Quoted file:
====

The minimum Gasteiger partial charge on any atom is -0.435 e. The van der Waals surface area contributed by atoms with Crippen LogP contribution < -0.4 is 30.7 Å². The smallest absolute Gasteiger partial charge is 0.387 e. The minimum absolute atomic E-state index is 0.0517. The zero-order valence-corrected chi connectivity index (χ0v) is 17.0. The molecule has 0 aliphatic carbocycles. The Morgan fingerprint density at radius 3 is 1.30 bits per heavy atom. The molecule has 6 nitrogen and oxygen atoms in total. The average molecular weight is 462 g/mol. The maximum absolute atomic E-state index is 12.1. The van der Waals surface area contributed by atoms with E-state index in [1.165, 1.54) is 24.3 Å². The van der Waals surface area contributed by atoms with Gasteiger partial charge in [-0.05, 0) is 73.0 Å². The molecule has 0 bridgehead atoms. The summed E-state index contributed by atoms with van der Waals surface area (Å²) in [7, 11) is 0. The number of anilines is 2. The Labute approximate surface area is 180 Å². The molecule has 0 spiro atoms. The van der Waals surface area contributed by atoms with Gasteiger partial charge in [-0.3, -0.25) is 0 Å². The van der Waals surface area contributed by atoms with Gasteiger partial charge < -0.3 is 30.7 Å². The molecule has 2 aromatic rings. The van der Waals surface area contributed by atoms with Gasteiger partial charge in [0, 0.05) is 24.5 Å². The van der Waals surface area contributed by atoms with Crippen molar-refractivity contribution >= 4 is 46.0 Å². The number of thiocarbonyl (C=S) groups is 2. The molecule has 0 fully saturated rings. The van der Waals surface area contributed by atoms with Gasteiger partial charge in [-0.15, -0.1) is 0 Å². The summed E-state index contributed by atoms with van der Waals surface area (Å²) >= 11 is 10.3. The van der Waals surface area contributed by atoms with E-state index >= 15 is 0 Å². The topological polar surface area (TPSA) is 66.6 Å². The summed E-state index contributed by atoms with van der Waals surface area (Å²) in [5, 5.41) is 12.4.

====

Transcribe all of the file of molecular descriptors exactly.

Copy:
The minimum Gasteiger partial charge on any atom is -0.435 e. The van der Waals surface area contributed by atoms with Crippen LogP contribution < -0.4 is 30.7 Å². The smallest absolute Gasteiger partial charge is 0.387 e. The minimum absolute atomic E-state index is 0.0517. The zero-order valence-corrected chi connectivity index (χ0v) is 17.0. The molecule has 0 aliphatic carbocycles. The Morgan fingerprint density at radius 3 is 1.30 bits per heavy atom. The molecule has 6 nitrogen and oxygen atoms in total. The average molecular weight is 462 g/mol. The maximum absolute atomic E-state index is 12.1. The van der Waals surface area contributed by atoms with E-state index in [1.165, 1.54) is 24.3 Å². The van der Waals surface area contributed by atoms with Gasteiger partial charge in [-0.05, 0) is 73.0 Å². The molecule has 0 bridgehead atoms. The summed E-state index contributed by atoms with van der Waals surface area (Å²) in [7, 11) is 0. The number of anilines is 2. The Labute approximate surface area is 180 Å². The molecule has 0 spiro atoms. The van der Waals surface area contributed by atoms with Gasteiger partial charge in [-0.3, -0.25) is 0 Å². The van der Waals surface area contributed by atoms with Gasteiger partial charge < -0.3 is 30.7 Å². The molecule has 2 aromatic rings. The van der Waals surface area contributed by atoms with Gasteiger partial charge in [0, 0.05) is 24.5 Å². The van der Waals surface area contributed by atoms with Crippen molar-refractivity contribution >= 4 is 46.0 Å². The number of thiocarbonyl (C=S) groups is 2. The molecule has 0 fully saturated rings. The van der Waals surface area contributed by atoms with Gasteiger partial charge in [-0.15, -0.1) is 0 Å². The summed E-state index contributed by atoms with van der Waals surface area (Å²) >= 11 is 10.3. The van der Waals surface area contributed by atoms with E-state index >= 15 is 0 Å². The topological polar surface area (TPSA) is 66.6 Å². The summed E-state index contributed by atoms with van der Waals surface area (Å²) in [5, 5.41) is 12.4.